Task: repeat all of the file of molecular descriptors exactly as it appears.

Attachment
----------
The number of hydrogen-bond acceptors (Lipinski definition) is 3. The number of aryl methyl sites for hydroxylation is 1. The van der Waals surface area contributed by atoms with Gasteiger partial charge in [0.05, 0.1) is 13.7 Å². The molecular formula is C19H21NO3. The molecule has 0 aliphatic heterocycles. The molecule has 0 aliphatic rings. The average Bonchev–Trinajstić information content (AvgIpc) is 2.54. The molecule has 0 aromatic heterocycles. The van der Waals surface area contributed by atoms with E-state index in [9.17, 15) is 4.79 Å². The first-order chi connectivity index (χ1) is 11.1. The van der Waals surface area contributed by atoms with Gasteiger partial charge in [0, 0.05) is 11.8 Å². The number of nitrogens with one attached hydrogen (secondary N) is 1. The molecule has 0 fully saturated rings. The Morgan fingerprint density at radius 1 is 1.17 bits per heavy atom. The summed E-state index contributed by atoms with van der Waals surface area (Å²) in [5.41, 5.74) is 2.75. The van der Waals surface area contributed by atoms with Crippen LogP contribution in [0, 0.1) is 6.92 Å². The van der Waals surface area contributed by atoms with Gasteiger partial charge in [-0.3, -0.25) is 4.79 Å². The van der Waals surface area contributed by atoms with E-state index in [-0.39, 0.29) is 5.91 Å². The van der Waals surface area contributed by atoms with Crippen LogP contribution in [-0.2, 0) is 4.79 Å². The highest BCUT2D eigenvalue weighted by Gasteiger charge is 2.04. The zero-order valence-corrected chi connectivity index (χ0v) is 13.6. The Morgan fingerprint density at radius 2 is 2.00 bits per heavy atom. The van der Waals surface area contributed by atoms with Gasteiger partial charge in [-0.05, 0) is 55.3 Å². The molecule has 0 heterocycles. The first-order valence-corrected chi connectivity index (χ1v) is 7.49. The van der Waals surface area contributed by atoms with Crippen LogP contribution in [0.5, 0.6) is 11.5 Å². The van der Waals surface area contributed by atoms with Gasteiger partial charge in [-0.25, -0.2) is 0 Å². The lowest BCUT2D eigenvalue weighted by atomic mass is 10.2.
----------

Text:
The number of hydrogen-bond acceptors (Lipinski definition) is 3. The number of aryl methyl sites for hydroxylation is 1. The van der Waals surface area contributed by atoms with Gasteiger partial charge in [0.05, 0.1) is 13.7 Å². The molecular formula is C19H21NO3. The molecule has 0 aliphatic heterocycles. The molecule has 0 aliphatic rings. The average Bonchev–Trinajstić information content (AvgIpc) is 2.54. The molecule has 0 aromatic heterocycles. The van der Waals surface area contributed by atoms with E-state index in [9.17, 15) is 4.79 Å². The first-order chi connectivity index (χ1) is 11.1. The van der Waals surface area contributed by atoms with Gasteiger partial charge in [0, 0.05) is 11.8 Å². The number of nitrogens with one attached hydrogen (secondary N) is 1. The molecule has 0 fully saturated rings. The Morgan fingerprint density at radius 1 is 1.17 bits per heavy atom. The summed E-state index contributed by atoms with van der Waals surface area (Å²) in [5.41, 5.74) is 2.75. The van der Waals surface area contributed by atoms with Crippen LogP contribution in [0, 0.1) is 6.92 Å². The van der Waals surface area contributed by atoms with Gasteiger partial charge in [-0.3, -0.25) is 4.79 Å². The van der Waals surface area contributed by atoms with E-state index in [-0.39, 0.29) is 5.91 Å². The van der Waals surface area contributed by atoms with Crippen LogP contribution in [-0.2, 0) is 4.79 Å². The highest BCUT2D eigenvalue weighted by Gasteiger charge is 2.04. The zero-order valence-corrected chi connectivity index (χ0v) is 13.6. The Morgan fingerprint density at radius 2 is 2.00 bits per heavy atom. The van der Waals surface area contributed by atoms with Gasteiger partial charge in [-0.05, 0) is 55.3 Å². The molecule has 0 heterocycles. The first-order valence-corrected chi connectivity index (χ1v) is 7.49. The van der Waals surface area contributed by atoms with Crippen LogP contribution in [0.5, 0.6) is 11.5 Å². The van der Waals surface area contributed by atoms with Gasteiger partial charge in [-0.25, -0.2) is 0 Å². The lowest BCUT2D eigenvalue weighted by atomic mass is 10.2.